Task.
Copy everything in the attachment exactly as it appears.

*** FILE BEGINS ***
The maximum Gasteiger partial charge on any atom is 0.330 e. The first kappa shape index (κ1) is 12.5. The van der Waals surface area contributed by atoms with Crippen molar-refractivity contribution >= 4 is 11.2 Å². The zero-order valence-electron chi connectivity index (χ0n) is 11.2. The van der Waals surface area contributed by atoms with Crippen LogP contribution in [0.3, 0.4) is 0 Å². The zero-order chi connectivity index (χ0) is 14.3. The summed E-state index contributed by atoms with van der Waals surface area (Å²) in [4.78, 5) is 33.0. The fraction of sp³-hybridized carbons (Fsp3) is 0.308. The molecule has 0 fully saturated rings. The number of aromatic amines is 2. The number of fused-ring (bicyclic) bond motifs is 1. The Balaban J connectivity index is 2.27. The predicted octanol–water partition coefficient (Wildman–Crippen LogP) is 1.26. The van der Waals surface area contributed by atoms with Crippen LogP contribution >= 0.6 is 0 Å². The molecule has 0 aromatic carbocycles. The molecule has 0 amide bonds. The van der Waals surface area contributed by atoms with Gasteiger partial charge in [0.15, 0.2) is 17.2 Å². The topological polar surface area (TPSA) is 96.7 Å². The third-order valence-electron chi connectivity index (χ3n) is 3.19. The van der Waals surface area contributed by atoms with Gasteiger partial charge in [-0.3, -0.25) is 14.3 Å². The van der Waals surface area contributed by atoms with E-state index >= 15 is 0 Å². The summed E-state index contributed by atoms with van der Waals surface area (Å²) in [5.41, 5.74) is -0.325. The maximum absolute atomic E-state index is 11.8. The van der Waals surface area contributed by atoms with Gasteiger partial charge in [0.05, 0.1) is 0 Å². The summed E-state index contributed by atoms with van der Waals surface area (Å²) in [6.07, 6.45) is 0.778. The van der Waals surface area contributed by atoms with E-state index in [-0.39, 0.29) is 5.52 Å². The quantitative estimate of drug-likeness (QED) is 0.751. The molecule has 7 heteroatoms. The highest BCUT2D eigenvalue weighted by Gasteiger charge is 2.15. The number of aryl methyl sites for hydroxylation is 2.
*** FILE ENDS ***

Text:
The maximum Gasteiger partial charge on any atom is 0.330 e. The first kappa shape index (κ1) is 12.5. The van der Waals surface area contributed by atoms with Crippen molar-refractivity contribution >= 4 is 11.2 Å². The zero-order valence-electron chi connectivity index (χ0n) is 11.2. The van der Waals surface area contributed by atoms with Crippen LogP contribution in [0.3, 0.4) is 0 Å². The zero-order chi connectivity index (χ0) is 14.3. The summed E-state index contributed by atoms with van der Waals surface area (Å²) in [4.78, 5) is 33.0. The fraction of sp³-hybridized carbons (Fsp3) is 0.308. The molecule has 0 fully saturated rings. The number of aromatic amines is 2. The number of fused-ring (bicyclic) bond motifs is 1. The Balaban J connectivity index is 2.27. The predicted octanol–water partition coefficient (Wildman–Crippen LogP) is 1.26. The van der Waals surface area contributed by atoms with Crippen LogP contribution >= 0.6 is 0 Å². The molecule has 0 aromatic carbocycles. The molecule has 0 amide bonds. The van der Waals surface area contributed by atoms with Gasteiger partial charge in [0.15, 0.2) is 17.2 Å². The topological polar surface area (TPSA) is 96.7 Å². The third-order valence-electron chi connectivity index (χ3n) is 3.19. The van der Waals surface area contributed by atoms with Gasteiger partial charge in [-0.3, -0.25) is 14.3 Å². The van der Waals surface area contributed by atoms with E-state index >= 15 is 0 Å². The summed E-state index contributed by atoms with van der Waals surface area (Å²) in [5.41, 5.74) is -0.325. The maximum absolute atomic E-state index is 11.8. The van der Waals surface area contributed by atoms with Gasteiger partial charge in [0.05, 0.1) is 0 Å². The summed E-state index contributed by atoms with van der Waals surface area (Å²) in [6.07, 6.45) is 0.778. The van der Waals surface area contributed by atoms with E-state index in [-0.39, 0.29) is 5.52 Å². The quantitative estimate of drug-likeness (QED) is 0.751. The molecule has 7 heteroatoms. The highest BCUT2D eigenvalue weighted by Gasteiger charge is 2.15. The number of aryl methyl sites for hydroxylation is 2.